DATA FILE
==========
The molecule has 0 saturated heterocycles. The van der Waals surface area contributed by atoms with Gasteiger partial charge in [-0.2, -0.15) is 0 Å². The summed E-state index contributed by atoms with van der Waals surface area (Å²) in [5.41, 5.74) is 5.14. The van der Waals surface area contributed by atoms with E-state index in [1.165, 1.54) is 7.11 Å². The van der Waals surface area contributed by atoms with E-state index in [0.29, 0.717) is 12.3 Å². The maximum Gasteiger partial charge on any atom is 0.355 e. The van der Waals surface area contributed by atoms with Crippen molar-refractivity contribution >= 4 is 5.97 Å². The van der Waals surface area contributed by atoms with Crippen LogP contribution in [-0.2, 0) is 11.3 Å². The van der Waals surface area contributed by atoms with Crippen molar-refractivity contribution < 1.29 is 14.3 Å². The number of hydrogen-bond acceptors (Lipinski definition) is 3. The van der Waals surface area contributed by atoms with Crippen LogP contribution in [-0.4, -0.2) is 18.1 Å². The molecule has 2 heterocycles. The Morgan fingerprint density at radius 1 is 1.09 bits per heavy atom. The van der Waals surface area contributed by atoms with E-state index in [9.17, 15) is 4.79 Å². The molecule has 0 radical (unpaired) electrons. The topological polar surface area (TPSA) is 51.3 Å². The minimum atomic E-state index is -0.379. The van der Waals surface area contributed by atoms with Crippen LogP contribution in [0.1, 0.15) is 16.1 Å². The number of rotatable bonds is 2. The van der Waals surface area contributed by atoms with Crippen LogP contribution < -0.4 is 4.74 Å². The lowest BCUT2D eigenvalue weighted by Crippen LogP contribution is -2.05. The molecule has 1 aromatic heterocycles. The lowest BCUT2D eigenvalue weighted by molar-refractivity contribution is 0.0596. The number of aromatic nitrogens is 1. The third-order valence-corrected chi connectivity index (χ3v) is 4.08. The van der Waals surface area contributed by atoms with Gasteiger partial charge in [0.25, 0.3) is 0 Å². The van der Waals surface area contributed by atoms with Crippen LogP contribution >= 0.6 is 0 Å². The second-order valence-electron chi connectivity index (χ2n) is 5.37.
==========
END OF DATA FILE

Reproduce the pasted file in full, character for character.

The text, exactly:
The molecule has 0 saturated heterocycles. The van der Waals surface area contributed by atoms with Gasteiger partial charge in [-0.2, -0.15) is 0 Å². The summed E-state index contributed by atoms with van der Waals surface area (Å²) in [5.41, 5.74) is 5.14. The van der Waals surface area contributed by atoms with E-state index in [1.165, 1.54) is 7.11 Å². The van der Waals surface area contributed by atoms with E-state index in [0.29, 0.717) is 12.3 Å². The maximum Gasteiger partial charge on any atom is 0.355 e. The van der Waals surface area contributed by atoms with Crippen molar-refractivity contribution >= 4 is 5.97 Å². The van der Waals surface area contributed by atoms with Crippen LogP contribution in [-0.2, 0) is 11.3 Å². The van der Waals surface area contributed by atoms with Crippen molar-refractivity contribution < 1.29 is 14.3 Å². The number of hydrogen-bond acceptors (Lipinski definition) is 3. The van der Waals surface area contributed by atoms with Crippen LogP contribution in [-0.4, -0.2) is 18.1 Å². The molecule has 2 heterocycles. The Morgan fingerprint density at radius 1 is 1.09 bits per heavy atom. The van der Waals surface area contributed by atoms with E-state index in [9.17, 15) is 4.79 Å². The molecule has 0 radical (unpaired) electrons. The topological polar surface area (TPSA) is 51.3 Å². The minimum atomic E-state index is -0.379. The van der Waals surface area contributed by atoms with Crippen LogP contribution in [0.1, 0.15) is 16.1 Å². The number of rotatable bonds is 2. The van der Waals surface area contributed by atoms with Crippen LogP contribution < -0.4 is 4.74 Å². The lowest BCUT2D eigenvalue weighted by Crippen LogP contribution is -2.05. The molecule has 1 aromatic heterocycles. The lowest BCUT2D eigenvalue weighted by molar-refractivity contribution is 0.0596. The number of aromatic nitrogens is 1. The third-order valence-corrected chi connectivity index (χ3v) is 4.08. The van der Waals surface area contributed by atoms with Gasteiger partial charge in [0.25, 0.3) is 0 Å². The van der Waals surface area contributed by atoms with Crippen LogP contribution >= 0.6 is 0 Å². The second-order valence-electron chi connectivity index (χ2n) is 5.37.